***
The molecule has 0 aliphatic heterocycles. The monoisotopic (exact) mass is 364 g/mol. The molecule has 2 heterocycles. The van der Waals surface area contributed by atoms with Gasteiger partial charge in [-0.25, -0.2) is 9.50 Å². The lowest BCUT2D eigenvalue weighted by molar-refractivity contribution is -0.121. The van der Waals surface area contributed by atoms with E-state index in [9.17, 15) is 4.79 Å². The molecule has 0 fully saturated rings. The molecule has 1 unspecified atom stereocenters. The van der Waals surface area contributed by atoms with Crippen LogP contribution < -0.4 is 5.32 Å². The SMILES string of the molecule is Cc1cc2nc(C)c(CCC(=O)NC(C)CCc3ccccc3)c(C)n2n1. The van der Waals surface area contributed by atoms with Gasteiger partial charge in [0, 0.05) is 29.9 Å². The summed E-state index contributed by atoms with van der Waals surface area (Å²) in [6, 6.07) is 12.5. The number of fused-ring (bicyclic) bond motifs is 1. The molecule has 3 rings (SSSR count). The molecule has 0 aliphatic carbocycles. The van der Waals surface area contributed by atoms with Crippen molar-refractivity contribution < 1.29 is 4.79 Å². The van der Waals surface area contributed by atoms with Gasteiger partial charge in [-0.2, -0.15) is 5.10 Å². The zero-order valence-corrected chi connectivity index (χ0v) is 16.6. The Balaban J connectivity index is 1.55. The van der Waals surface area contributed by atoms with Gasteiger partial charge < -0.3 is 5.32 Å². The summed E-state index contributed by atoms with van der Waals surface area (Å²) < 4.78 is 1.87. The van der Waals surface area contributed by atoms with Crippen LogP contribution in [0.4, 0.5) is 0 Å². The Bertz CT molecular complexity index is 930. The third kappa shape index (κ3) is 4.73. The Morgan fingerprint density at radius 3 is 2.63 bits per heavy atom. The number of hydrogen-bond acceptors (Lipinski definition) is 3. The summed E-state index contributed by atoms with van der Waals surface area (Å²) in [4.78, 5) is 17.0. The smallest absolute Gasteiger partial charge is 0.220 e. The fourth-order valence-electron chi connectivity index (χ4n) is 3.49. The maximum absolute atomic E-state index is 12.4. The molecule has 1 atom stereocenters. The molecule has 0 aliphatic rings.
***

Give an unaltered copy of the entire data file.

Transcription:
The molecule has 0 aliphatic heterocycles. The monoisotopic (exact) mass is 364 g/mol. The molecule has 2 heterocycles. The van der Waals surface area contributed by atoms with Gasteiger partial charge in [-0.25, -0.2) is 9.50 Å². The lowest BCUT2D eigenvalue weighted by molar-refractivity contribution is -0.121. The van der Waals surface area contributed by atoms with E-state index in [9.17, 15) is 4.79 Å². The molecule has 0 fully saturated rings. The molecule has 1 unspecified atom stereocenters. The van der Waals surface area contributed by atoms with Crippen LogP contribution < -0.4 is 5.32 Å². The SMILES string of the molecule is Cc1cc2nc(C)c(CCC(=O)NC(C)CCc3ccccc3)c(C)n2n1. The van der Waals surface area contributed by atoms with Gasteiger partial charge in [0, 0.05) is 29.9 Å². The summed E-state index contributed by atoms with van der Waals surface area (Å²) in [6, 6.07) is 12.5. The number of fused-ring (bicyclic) bond motifs is 1. The molecule has 3 rings (SSSR count). The molecule has 0 aliphatic carbocycles. The van der Waals surface area contributed by atoms with Crippen molar-refractivity contribution < 1.29 is 4.79 Å². The van der Waals surface area contributed by atoms with Gasteiger partial charge in [-0.2, -0.15) is 5.10 Å². The zero-order valence-corrected chi connectivity index (χ0v) is 16.6. The Balaban J connectivity index is 1.55. The van der Waals surface area contributed by atoms with Gasteiger partial charge < -0.3 is 5.32 Å². The summed E-state index contributed by atoms with van der Waals surface area (Å²) < 4.78 is 1.87. The van der Waals surface area contributed by atoms with Crippen LogP contribution in [0.4, 0.5) is 0 Å². The Bertz CT molecular complexity index is 930. The third kappa shape index (κ3) is 4.73. The Morgan fingerprint density at radius 3 is 2.63 bits per heavy atom. The number of hydrogen-bond acceptors (Lipinski definition) is 3. The summed E-state index contributed by atoms with van der Waals surface area (Å²) in [4.78, 5) is 17.0. The smallest absolute Gasteiger partial charge is 0.220 e. The fourth-order valence-electron chi connectivity index (χ4n) is 3.49. The maximum absolute atomic E-state index is 12.4. The molecule has 1 atom stereocenters. The molecule has 0 aliphatic rings.